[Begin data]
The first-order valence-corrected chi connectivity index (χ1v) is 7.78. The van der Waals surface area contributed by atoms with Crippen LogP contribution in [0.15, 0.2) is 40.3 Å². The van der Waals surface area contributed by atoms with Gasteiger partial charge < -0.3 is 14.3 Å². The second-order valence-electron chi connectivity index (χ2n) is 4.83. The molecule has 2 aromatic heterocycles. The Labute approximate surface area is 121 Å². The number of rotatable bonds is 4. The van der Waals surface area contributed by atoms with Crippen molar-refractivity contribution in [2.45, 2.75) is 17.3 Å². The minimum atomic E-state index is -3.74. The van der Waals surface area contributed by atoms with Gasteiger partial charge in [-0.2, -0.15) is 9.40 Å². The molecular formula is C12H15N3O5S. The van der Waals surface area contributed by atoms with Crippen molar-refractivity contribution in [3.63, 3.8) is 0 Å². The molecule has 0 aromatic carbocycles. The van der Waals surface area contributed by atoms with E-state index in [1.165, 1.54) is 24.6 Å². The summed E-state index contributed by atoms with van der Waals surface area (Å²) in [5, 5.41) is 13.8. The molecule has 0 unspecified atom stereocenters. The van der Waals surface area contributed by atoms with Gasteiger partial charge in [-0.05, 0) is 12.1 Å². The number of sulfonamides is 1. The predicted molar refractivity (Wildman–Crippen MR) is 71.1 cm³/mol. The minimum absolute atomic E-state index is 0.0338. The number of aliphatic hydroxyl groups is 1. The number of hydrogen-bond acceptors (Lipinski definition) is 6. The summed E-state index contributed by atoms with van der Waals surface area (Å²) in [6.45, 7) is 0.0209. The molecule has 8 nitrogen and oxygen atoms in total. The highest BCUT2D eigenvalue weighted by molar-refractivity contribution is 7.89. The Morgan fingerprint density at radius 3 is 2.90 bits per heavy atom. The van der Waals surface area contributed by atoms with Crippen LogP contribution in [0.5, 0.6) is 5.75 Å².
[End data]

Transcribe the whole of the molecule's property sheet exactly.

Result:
The first-order valence-corrected chi connectivity index (χ1v) is 7.78. The van der Waals surface area contributed by atoms with Crippen LogP contribution in [0.15, 0.2) is 40.3 Å². The van der Waals surface area contributed by atoms with Gasteiger partial charge < -0.3 is 14.3 Å². The second-order valence-electron chi connectivity index (χ2n) is 4.83. The molecule has 2 aromatic heterocycles. The Labute approximate surface area is 121 Å². The number of rotatable bonds is 4. The van der Waals surface area contributed by atoms with Crippen molar-refractivity contribution in [2.45, 2.75) is 17.3 Å². The minimum atomic E-state index is -3.74. The van der Waals surface area contributed by atoms with Gasteiger partial charge in [-0.2, -0.15) is 9.40 Å². The molecular formula is C12H15N3O5S. The van der Waals surface area contributed by atoms with Crippen molar-refractivity contribution in [3.63, 3.8) is 0 Å². The molecule has 0 aromatic carbocycles. The van der Waals surface area contributed by atoms with E-state index in [1.165, 1.54) is 24.6 Å². The summed E-state index contributed by atoms with van der Waals surface area (Å²) in [5, 5.41) is 13.8. The molecule has 0 unspecified atom stereocenters. The van der Waals surface area contributed by atoms with Gasteiger partial charge in [-0.05, 0) is 12.1 Å². The number of sulfonamides is 1. The predicted molar refractivity (Wildman–Crippen MR) is 71.1 cm³/mol. The minimum absolute atomic E-state index is 0.0338. The number of aliphatic hydroxyl groups is 1. The number of hydrogen-bond acceptors (Lipinski definition) is 6. The summed E-state index contributed by atoms with van der Waals surface area (Å²) in [6.45, 7) is 0.0209. The molecule has 8 nitrogen and oxygen atoms in total. The highest BCUT2D eigenvalue weighted by molar-refractivity contribution is 7.89. The Morgan fingerprint density at radius 3 is 2.90 bits per heavy atom. The van der Waals surface area contributed by atoms with Crippen LogP contribution in [0.5, 0.6) is 5.75 Å².